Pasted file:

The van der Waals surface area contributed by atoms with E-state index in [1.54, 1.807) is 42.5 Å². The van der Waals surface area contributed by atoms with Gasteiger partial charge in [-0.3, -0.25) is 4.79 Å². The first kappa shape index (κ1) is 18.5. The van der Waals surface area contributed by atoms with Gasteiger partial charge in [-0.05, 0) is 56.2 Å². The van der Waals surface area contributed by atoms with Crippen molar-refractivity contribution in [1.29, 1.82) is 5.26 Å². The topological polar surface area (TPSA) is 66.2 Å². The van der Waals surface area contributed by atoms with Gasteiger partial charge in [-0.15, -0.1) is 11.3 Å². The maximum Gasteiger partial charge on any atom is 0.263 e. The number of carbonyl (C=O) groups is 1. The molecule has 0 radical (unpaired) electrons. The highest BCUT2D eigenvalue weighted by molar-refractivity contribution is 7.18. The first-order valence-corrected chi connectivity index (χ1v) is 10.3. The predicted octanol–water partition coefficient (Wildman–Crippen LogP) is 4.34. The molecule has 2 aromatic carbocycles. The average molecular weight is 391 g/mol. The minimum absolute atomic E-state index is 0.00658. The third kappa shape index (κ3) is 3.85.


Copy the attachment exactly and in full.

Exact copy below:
The van der Waals surface area contributed by atoms with E-state index in [1.54, 1.807) is 42.5 Å². The van der Waals surface area contributed by atoms with Gasteiger partial charge in [-0.3, -0.25) is 4.79 Å². The first kappa shape index (κ1) is 18.5. The van der Waals surface area contributed by atoms with Gasteiger partial charge in [-0.05, 0) is 56.2 Å². The van der Waals surface area contributed by atoms with Crippen molar-refractivity contribution in [1.29, 1.82) is 5.26 Å². The topological polar surface area (TPSA) is 66.2 Å². The van der Waals surface area contributed by atoms with Gasteiger partial charge in [-0.15, -0.1) is 11.3 Å². The maximum Gasteiger partial charge on any atom is 0.263 e. The number of carbonyl (C=O) groups is 1. The molecule has 0 radical (unpaired) electrons. The highest BCUT2D eigenvalue weighted by molar-refractivity contribution is 7.18. The first-order valence-corrected chi connectivity index (χ1v) is 10.3. The predicted octanol–water partition coefficient (Wildman–Crippen LogP) is 4.34. The molecule has 2 aromatic carbocycles. The average molecular weight is 391 g/mol. The minimum absolute atomic E-state index is 0.00658. The third kappa shape index (κ3) is 3.85.